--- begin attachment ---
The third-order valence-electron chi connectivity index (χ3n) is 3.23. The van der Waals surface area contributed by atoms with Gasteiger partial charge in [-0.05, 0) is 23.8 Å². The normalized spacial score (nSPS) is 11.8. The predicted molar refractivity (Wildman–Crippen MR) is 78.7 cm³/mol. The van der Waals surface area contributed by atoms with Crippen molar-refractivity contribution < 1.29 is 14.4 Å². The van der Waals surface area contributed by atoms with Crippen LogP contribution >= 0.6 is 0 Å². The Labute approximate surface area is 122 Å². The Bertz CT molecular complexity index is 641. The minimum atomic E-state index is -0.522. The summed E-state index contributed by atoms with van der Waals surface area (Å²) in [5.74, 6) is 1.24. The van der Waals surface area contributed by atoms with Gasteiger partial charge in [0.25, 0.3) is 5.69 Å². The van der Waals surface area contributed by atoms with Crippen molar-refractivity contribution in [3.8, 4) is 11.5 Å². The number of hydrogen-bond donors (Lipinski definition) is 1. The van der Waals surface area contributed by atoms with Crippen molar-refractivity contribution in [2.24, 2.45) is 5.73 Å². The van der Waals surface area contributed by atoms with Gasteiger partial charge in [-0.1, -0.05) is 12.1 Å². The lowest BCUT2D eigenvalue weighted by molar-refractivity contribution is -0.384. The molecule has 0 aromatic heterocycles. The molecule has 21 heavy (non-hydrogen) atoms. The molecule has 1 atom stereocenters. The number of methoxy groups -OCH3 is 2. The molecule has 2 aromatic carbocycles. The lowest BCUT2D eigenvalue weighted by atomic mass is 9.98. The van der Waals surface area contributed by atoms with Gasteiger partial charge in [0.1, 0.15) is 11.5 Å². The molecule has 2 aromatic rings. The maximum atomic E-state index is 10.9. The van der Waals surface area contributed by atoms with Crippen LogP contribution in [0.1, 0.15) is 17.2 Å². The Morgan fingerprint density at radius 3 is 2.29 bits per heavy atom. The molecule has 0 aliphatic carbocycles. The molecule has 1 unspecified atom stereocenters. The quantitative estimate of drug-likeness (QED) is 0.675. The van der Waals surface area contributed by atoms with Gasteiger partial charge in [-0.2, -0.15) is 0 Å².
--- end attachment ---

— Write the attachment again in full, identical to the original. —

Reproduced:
The third-order valence-electron chi connectivity index (χ3n) is 3.23. The van der Waals surface area contributed by atoms with Gasteiger partial charge in [-0.05, 0) is 23.8 Å². The normalized spacial score (nSPS) is 11.8. The predicted molar refractivity (Wildman–Crippen MR) is 78.7 cm³/mol. The van der Waals surface area contributed by atoms with Crippen molar-refractivity contribution < 1.29 is 14.4 Å². The van der Waals surface area contributed by atoms with Crippen LogP contribution >= 0.6 is 0 Å². The Labute approximate surface area is 122 Å². The Bertz CT molecular complexity index is 641. The minimum atomic E-state index is -0.522. The summed E-state index contributed by atoms with van der Waals surface area (Å²) in [5.74, 6) is 1.24. The van der Waals surface area contributed by atoms with Gasteiger partial charge in [0.25, 0.3) is 5.69 Å². The van der Waals surface area contributed by atoms with Crippen molar-refractivity contribution in [3.8, 4) is 11.5 Å². The number of hydrogen-bond donors (Lipinski definition) is 1. The van der Waals surface area contributed by atoms with Crippen molar-refractivity contribution in [2.24, 2.45) is 5.73 Å². The van der Waals surface area contributed by atoms with Gasteiger partial charge in [-0.1, -0.05) is 12.1 Å². The lowest BCUT2D eigenvalue weighted by molar-refractivity contribution is -0.384. The molecule has 0 aromatic heterocycles. The molecule has 21 heavy (non-hydrogen) atoms. The molecule has 1 atom stereocenters. The number of methoxy groups -OCH3 is 2. The molecule has 2 aromatic carbocycles. The lowest BCUT2D eigenvalue weighted by atomic mass is 9.98. The van der Waals surface area contributed by atoms with Gasteiger partial charge in [0.1, 0.15) is 11.5 Å². The molecule has 2 aromatic rings. The maximum atomic E-state index is 10.9. The van der Waals surface area contributed by atoms with Crippen LogP contribution in [0.1, 0.15) is 17.2 Å². The Morgan fingerprint density at radius 3 is 2.29 bits per heavy atom. The molecule has 0 aliphatic carbocycles. The molecule has 1 unspecified atom stereocenters. The quantitative estimate of drug-likeness (QED) is 0.675. The van der Waals surface area contributed by atoms with Gasteiger partial charge in [-0.2, -0.15) is 0 Å².